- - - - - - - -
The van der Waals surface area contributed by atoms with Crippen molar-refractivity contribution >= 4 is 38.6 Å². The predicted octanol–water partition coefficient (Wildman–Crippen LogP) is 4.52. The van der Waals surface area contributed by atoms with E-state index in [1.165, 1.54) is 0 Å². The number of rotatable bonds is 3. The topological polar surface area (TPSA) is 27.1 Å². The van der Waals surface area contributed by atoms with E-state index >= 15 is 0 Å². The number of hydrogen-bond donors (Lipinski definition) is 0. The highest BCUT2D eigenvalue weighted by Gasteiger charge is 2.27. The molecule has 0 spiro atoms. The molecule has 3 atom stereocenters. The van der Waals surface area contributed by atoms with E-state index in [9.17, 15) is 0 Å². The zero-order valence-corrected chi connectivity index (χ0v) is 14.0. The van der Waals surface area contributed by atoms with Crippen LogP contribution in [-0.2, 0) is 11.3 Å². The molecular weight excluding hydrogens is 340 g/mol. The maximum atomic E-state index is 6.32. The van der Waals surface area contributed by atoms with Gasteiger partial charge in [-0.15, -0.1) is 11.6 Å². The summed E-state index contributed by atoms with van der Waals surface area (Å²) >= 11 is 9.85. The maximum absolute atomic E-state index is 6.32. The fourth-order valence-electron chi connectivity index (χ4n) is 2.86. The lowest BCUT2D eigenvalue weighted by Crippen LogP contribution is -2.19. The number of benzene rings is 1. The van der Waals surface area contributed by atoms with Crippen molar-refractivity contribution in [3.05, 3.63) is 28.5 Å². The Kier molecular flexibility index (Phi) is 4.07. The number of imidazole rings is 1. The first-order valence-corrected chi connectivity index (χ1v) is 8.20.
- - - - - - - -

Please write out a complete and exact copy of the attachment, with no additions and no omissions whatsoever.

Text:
The van der Waals surface area contributed by atoms with Crippen molar-refractivity contribution >= 4 is 38.6 Å². The predicted octanol–water partition coefficient (Wildman–Crippen LogP) is 4.52. The van der Waals surface area contributed by atoms with E-state index in [1.165, 1.54) is 0 Å². The number of rotatable bonds is 3. The topological polar surface area (TPSA) is 27.1 Å². The van der Waals surface area contributed by atoms with E-state index >= 15 is 0 Å². The number of hydrogen-bond donors (Lipinski definition) is 0. The highest BCUT2D eigenvalue weighted by Gasteiger charge is 2.27. The molecule has 0 spiro atoms. The molecule has 3 atom stereocenters. The van der Waals surface area contributed by atoms with E-state index in [9.17, 15) is 0 Å². The zero-order valence-corrected chi connectivity index (χ0v) is 14.0. The van der Waals surface area contributed by atoms with Crippen LogP contribution in [-0.2, 0) is 11.3 Å². The molecular weight excluding hydrogens is 340 g/mol. The maximum atomic E-state index is 6.32. The van der Waals surface area contributed by atoms with Gasteiger partial charge in [-0.15, -0.1) is 11.6 Å². The summed E-state index contributed by atoms with van der Waals surface area (Å²) >= 11 is 9.85. The maximum absolute atomic E-state index is 6.32. The fourth-order valence-electron chi connectivity index (χ4n) is 2.86. The lowest BCUT2D eigenvalue weighted by Crippen LogP contribution is -2.19. The number of benzene rings is 1. The van der Waals surface area contributed by atoms with Crippen molar-refractivity contribution in [3.05, 3.63) is 28.5 Å². The Kier molecular flexibility index (Phi) is 4.07. The number of imidazole rings is 1. The first-order valence-corrected chi connectivity index (χ1v) is 8.20.